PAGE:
Military Religious Freedom, Swastikas, and Police Officers
With politics, COVID-19, and racial tensions enrapturing the US public these past few months, there’s been little to discuss in the realm of military religious freedom. There has been little public movement in the case of the Manchester VA and the POW Bible. The decision to censor US Army chaplains, while significant, has quickly fallen out of the public view. (The conversation continues at higher levels, where there may yet be a coming resolution.)
As a result, Michael “Mikey” Weinstein – with a self-described “laser like” focus on religion in the US military – has had to find something else to talk about.
It started with a Weinstein complaint about headstones in a VA cemetery in San Antonio, TX, where German POWs from World War II are buried. It seems many Americans were unaware “enemy troops” were buried in our cemeteries at all, though there are actually quite a few. Two headstones had swastikas, which Weinstein decried. He left out the context: The headstones actually bore the German Iron Cross, a military medal, which the Soldiers had apparently held.
It is not unusual for military decorations to be placed on headstones. The Iron Cross of Nazi Germany had a swastika within it. Two also had a phrase in German referring to Hitler. Despite the historical context (the headstones were placed when the men died during World War II) the VA agreed to address the headstones – after initially refusing – without specifying precisely how it would do so. At least one proposal includes adding markers to cemeteries to explain the presence of foreign POWs, which seems like a reasonable educational course of action.
Weinstein’s ‘hate symbol’ tactic (stripped of historical context) apparently worked, but it was ahead of its time. Cities around the country had not yet condoned tearing down statues or other symbols they considered offensive. By the time the nationwide riots started, the VA had backed down and Weinstein was forgotten.
Note that while there is much to be said on either side of that issue (and there are valid arguments on both sides), the complaint still had nothing to do with military religious freedom.
The next event was for Weinstein to complain about a US veteran serving on the police force in Walla Walla, Washington. The veteran, now-local police officer Nat Small, had been a Scout Sniper in the US Marines. Small has a Scout Sniper tattoo – an “SS” – that uses a font seemingly appropriated from Nazi Germany (though others note the band KISS uses the same type).
The imagery was previously common among Marine Scout Snipers, though the US Marine Corps officially disavowed it in 2012 – after a Weinstein complaint. Small got the tattoo in 2010, and it includes the name of Marine Cpl Claudio Patino, who died in Small’s arms in Afghanistan in June 2010. That story is told in a now-viral Stars and Stripes article, whose header notes the tattoo controversy was dismissed by the Marines:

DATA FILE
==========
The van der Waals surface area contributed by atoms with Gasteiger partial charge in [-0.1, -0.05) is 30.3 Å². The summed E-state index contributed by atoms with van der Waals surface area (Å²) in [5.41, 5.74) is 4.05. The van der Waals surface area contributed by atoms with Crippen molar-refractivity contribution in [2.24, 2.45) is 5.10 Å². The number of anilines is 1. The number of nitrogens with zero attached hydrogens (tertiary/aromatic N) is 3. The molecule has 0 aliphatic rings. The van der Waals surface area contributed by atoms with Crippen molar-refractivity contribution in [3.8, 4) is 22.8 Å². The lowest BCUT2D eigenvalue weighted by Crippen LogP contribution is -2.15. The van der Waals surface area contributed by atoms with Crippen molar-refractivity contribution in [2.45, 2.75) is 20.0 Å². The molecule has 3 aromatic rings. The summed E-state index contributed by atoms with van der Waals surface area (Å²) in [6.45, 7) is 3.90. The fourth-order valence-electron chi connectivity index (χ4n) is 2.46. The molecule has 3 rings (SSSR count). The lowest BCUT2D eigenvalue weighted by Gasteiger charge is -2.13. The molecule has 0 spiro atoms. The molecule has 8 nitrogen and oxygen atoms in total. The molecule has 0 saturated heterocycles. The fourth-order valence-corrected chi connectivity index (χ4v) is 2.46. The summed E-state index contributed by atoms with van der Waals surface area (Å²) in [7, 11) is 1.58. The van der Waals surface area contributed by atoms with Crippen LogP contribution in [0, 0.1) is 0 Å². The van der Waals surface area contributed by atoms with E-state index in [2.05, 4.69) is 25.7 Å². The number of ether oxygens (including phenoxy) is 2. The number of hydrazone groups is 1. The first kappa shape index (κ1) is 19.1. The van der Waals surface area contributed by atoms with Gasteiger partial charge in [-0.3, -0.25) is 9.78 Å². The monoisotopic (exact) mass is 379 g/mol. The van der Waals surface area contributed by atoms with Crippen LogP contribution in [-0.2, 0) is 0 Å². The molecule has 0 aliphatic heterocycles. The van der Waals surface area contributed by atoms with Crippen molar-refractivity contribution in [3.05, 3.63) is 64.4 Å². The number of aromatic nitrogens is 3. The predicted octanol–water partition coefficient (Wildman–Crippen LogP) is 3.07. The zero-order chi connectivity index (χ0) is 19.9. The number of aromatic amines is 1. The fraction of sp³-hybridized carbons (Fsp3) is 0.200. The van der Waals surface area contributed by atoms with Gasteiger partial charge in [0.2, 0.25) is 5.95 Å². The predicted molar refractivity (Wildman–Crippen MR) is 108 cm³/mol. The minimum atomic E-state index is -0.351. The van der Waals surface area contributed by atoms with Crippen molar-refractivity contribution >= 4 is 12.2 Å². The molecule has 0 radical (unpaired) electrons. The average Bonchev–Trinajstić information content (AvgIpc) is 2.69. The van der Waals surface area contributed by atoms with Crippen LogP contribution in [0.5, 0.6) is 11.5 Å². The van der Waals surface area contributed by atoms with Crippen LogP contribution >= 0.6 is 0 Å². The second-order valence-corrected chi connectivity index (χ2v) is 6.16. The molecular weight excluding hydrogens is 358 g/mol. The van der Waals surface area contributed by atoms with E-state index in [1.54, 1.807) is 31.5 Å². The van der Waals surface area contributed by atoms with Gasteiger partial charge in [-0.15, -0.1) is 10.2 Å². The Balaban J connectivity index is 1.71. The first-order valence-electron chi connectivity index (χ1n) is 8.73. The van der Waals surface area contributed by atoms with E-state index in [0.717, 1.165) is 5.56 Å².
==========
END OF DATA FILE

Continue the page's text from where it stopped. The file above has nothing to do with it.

The investigation concluded that the Marines made a “naïve mistake,” and none of them were disciplined because, the Corps said, there was no malicious intent.
While Small wears long sleeves to cover the tattoo while on duty as a police officer, Weinstein has declared that to be insufficient, saying his MRFF would
file a suit against the city of Walla Walla if a local police officer’s double lightning bolt “SS” tattoo isn’t removed or altered or the officer isn’t removed from the Walla Walla Police Department.
Weinstein’s group “supported and participated” in a protest at the Police Department – which resulted in about 40 people supporting Weinstein’s cause, while about 500 counter-protested in support of the police.
Those numbers about match Weinstein’s most famous “protest,” in which his own security detail made up 10% of the crowd.
In Weinstein’s defense – shocking, right? – it is valid to question whether how people present themselves is consistent with their character. If a person chooses to communicate a message with how they dress or decorate their bodies, that message may be a valid point of discussion – particularly if that person purports to represent others as an employee or a public servant.
In Small’s case, that question has been asked and answered, first by the Stars and Stripes story, then by his decision to cover the tattoo on duty, and again by the reputation he has in the community. Note that no one has made the slightest accusation that Small has any Nazi sympathies; no one has objected to Small’s character. The agitators – many of whom are not local and don’t know Small – are focused on body art that isn’t even visible when he presents himself as a public servant.
While the “cancel culture” would dictate that Small be fired, it seems that common sense – and the “silent” majority – has prevailed, at least temporarily.
That’s it. The story should be over. Weinstein’s personal interest seems to be to latch on to a story that some may think has a nexus between hate and the police, simply because that’s the popular thing right now. In this case, though, the only hate being demonstrated is by those who are attacking the character and career of a man for no other reason than a tattoo.
Note, again, that this story has nothing to do with religion and the US military.
Apparently, religious freedom in the US military is doing pretty well, if Mikey Weinstein’s “Military Religious Freedom Foundation” has no military religious freedom issues to address. Or, perhaps, the dearth of scandals meant Weinstein – who relies on publicity for donations to a “charity” that largely funds his own paycheck – was having a slow year.